Product – The product needs to carry all the certifications that the product is authorized to carry and as they are food products it’s a must to mention the nutritious content per serving on the label. This applies regardless of if the product is organic or non-organic if it’s coming under F&B. The main difference between organic and non-organic is the fact that the chemical fertilisers have been used in the cultivation or not. Therefore, certifications issued by a relevant authorised body are a must to exhibit on the label.

Labeling of products – Labeling and packaging are considered the Fifth P in modern marketing as the label alone can communicate many facts and it is also a mode of advertising if done well. When it comes to labelling, another important element is the brand or the brand logo. Most of the local manufacturers make the mistake of going under the same brands that sell non-organic products as the brand is well-known in the market. This can be considered one of the major mistakes as in the minds of the consumers if the non-organic products are already registered, carrying the same brand logo on the label would never communicate the fact that it’s an organic brand. This is researched by many multinational brands and organizations in the world and it’s a known fact that organic brands should not be marketed under non-organic brands if the company is serious about their organic range.

When consumers choose organic products, they are skipping over 700 chemicals. In addition, eating organic is the best way to avoid genetically modified, or GMO, foods, ingredients, and contamination. The use of GMOs is prohibited in organic products. In addition, no artificial preservatives, colours, or flavours are allowed in organic food. Cleaner food means cleaner diets which lead to a cleaner bill of health and the brand makers should know that the consumer is ready to pay a premium for the worthy difference they bring into the market.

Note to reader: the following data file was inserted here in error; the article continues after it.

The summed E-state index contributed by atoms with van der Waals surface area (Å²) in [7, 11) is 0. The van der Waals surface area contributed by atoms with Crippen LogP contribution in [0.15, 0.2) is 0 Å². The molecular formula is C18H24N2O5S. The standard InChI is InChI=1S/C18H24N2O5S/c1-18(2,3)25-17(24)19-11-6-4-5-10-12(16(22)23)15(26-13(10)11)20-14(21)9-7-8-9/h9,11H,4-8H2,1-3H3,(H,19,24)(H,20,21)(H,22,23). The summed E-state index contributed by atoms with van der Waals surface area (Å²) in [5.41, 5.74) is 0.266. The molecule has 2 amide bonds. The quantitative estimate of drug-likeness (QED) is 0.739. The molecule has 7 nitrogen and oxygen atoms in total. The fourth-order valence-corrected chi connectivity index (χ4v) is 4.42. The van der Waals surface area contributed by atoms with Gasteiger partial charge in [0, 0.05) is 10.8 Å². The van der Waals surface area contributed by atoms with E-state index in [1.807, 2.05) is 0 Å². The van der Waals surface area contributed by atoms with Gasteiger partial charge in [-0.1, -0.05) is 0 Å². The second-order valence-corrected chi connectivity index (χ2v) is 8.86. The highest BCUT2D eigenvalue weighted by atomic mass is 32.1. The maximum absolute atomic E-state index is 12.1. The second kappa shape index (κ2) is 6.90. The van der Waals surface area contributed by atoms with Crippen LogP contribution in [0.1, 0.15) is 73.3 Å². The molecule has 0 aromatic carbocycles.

This is a classic example of how a local manufacturer of organic food has been able to differentiate its organic product range from the conventional (non-organic) product range to carve out a niche in both the local and overseas markets to make a visible impact.

The beauty of this brand is that it carries all the qualities of a healthy brand that needs to be communicated to its consumers. This brand is currently doing well in the international markets due to its authentic existence which is different from the conventional brand of the company. It’s a must to say that the conventional/non-organic brand too is well known in Sri Lanka, however, the right thinking of the proud owner of this brand has made a deliberate decision to promote his organic range with a new brand that encapsulates all the good things of a truly organic brand.

As a consumer buy organic, they naturally are availed of all the benefits mentioned here.

However, due to a lack of understanding or knowledge, or due to budgetary constraints, it’s evident that certain local brands use the same non-organic brands for organic products too.

As Sri Lankan Organic Brand marketers, we should be mindful of the fact that our brands can reach out to a wider international market which can open limitless opportunities for us to generate dollars for the economy. However, merely having an organic product wouldn’t mean much if you fail to get the basics right. This applies specifically to coconut-based products and other range of products such as cinnamon, paddy, tea, etc which can leave a mark in the international market. We would like to assist you in this regard if you need our support as it’s our duty to support local brands at this crucial point in time.

(Feel free to reach out to me via if you need any support.